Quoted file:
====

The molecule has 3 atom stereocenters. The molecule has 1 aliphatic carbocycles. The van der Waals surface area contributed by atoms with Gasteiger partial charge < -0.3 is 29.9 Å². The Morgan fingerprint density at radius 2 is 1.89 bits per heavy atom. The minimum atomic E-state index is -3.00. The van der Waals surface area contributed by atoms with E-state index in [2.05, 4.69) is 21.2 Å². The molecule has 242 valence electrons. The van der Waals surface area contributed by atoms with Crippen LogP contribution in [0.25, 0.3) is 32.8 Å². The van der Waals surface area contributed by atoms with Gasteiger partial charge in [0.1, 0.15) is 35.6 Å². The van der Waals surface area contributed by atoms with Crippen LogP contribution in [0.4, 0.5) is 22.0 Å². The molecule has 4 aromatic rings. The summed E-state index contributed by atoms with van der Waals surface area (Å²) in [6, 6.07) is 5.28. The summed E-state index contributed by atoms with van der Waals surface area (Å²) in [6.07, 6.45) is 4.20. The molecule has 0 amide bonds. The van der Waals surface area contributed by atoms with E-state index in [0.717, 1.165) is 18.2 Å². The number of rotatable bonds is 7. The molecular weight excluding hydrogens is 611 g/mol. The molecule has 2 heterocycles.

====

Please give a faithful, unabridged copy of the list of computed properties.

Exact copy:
The molecule has 3 atom stereocenters. The molecule has 1 aliphatic carbocycles. The van der Waals surface area contributed by atoms with Gasteiger partial charge < -0.3 is 29.9 Å². The Morgan fingerprint density at radius 2 is 1.89 bits per heavy atom. The minimum atomic E-state index is -3.00. The van der Waals surface area contributed by atoms with E-state index in [2.05, 4.69) is 21.2 Å². The molecule has 242 valence electrons. The van der Waals surface area contributed by atoms with Crippen LogP contribution in [0.25, 0.3) is 32.8 Å². The van der Waals surface area contributed by atoms with Gasteiger partial charge in [0.1, 0.15) is 35.6 Å². The van der Waals surface area contributed by atoms with Crippen LogP contribution in [0.4, 0.5) is 22.0 Å². The molecule has 4 aromatic rings. The summed E-state index contributed by atoms with van der Waals surface area (Å²) in [6, 6.07) is 5.28. The summed E-state index contributed by atoms with van der Waals surface area (Å²) in [6.07, 6.45) is 4.20. The molecule has 0 amide bonds. The van der Waals surface area contributed by atoms with E-state index in [0.717, 1.165) is 18.2 Å². The number of rotatable bonds is 7. The molecular weight excluding hydrogens is 611 g/mol. The molecule has 2 heterocycles.